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EDITIONS
Friday, 8 March, 2002, 14:14 GMT
Equality chiefs warn over women's pay
Woman in office
Trade unions want bosses to issue details of pay gaps in their firms
Women graduates are earning 15% less than men within five years of starting work, the Equal Opportunities Commission has found.

The pay gap facing older women is even bigger, with women graduates in their early 50s taking home 44% less than their male counterparts.


This is unlawful, it is unjust and it has no place in today's workplace

Margaret Prosser, TGWU
The EOC has warned employers to mend their ways or face "huge pressure" for tougher laws.

On average, women graduates get 37% less than men, exactly the same as the gap between male and female earnings when the Equal Pay Act was passed in 1970.

In Scotland, women's pay is so far behind men's that it could take up to 45 years - a working lifetime - to close the gap, according to a separate study of regional pay differences by the Transport & General Workers Union (TGWU).

Going cheap

More than 30 years after the Equal Pay Act, it was "staggering" that men and women were not being rewarded equally, said Margaret Prosser, TGWU Deputy General Secretary.

"This is unlawful, it is unjust and it has no place in today's workplace", she said.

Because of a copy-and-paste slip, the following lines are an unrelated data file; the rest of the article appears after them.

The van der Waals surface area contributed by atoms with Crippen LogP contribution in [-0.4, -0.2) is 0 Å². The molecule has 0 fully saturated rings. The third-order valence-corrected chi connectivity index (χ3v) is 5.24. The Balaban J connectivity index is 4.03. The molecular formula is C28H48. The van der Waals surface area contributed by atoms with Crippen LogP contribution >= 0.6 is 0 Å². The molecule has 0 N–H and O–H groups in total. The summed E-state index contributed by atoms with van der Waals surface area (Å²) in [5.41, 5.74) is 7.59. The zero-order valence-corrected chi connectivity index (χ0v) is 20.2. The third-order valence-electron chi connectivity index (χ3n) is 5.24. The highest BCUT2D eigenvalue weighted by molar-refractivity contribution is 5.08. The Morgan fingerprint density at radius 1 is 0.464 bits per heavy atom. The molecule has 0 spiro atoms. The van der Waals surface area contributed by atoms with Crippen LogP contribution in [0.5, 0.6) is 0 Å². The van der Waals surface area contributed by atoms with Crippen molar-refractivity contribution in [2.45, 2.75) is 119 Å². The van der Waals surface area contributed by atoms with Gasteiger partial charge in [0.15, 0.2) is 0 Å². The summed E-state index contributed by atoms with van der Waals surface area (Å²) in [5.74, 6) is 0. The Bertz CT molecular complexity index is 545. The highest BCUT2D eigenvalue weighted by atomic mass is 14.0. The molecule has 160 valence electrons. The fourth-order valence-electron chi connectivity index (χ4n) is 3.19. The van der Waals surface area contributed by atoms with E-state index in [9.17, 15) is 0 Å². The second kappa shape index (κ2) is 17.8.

The EOC has launched a joint campaign to encourage women students to question potential employers about their pay policies.

Called "Why are women graduates still going cheap?", it features posters of young women with stickers on their foreheads that read "15% off".

"If employers want to recruit the brightest and the best in future, they are going to have to be able to prove that they provide equal pay", said EOC chairwoman Julie Mellor.

'Hidden problem'

The EOC is urging employers to carry out pay audits to check the size of the pay gap in their company and make sure they are not "short-changing" women.

Going cheap poster
For 25-year old graduates, the pay gap is 15%

"We know employers don't set out to cheat women - most pay discrimination is a hidden problem," said Ms Mellor.

But employers seem to be reluctant to do pay audits - 99% of those contacted by the Amicus trade union about their firm's audit either refused or failed to reply.

The EOC has set a target for 50% of firms employing more than 500 staff to have carried out a pay survey by the end of 2003.

Appeal for progress

"The key action employers can take is to review pay. If they don't there will be huge pressure for legislation," Ms Mellor said.

The average gap between male and female pay in Britain is 18%.

The UK's Minister for Women Barbara Roche said a cultural change among employers was needed.

The UK government has launched a fair pay award for employers, which will be named after the retired left wing MP Barbara Castle, who steered the Equal Pay Act through parliament in 1970.

At that time, the average pay gap was 37%.

See also:

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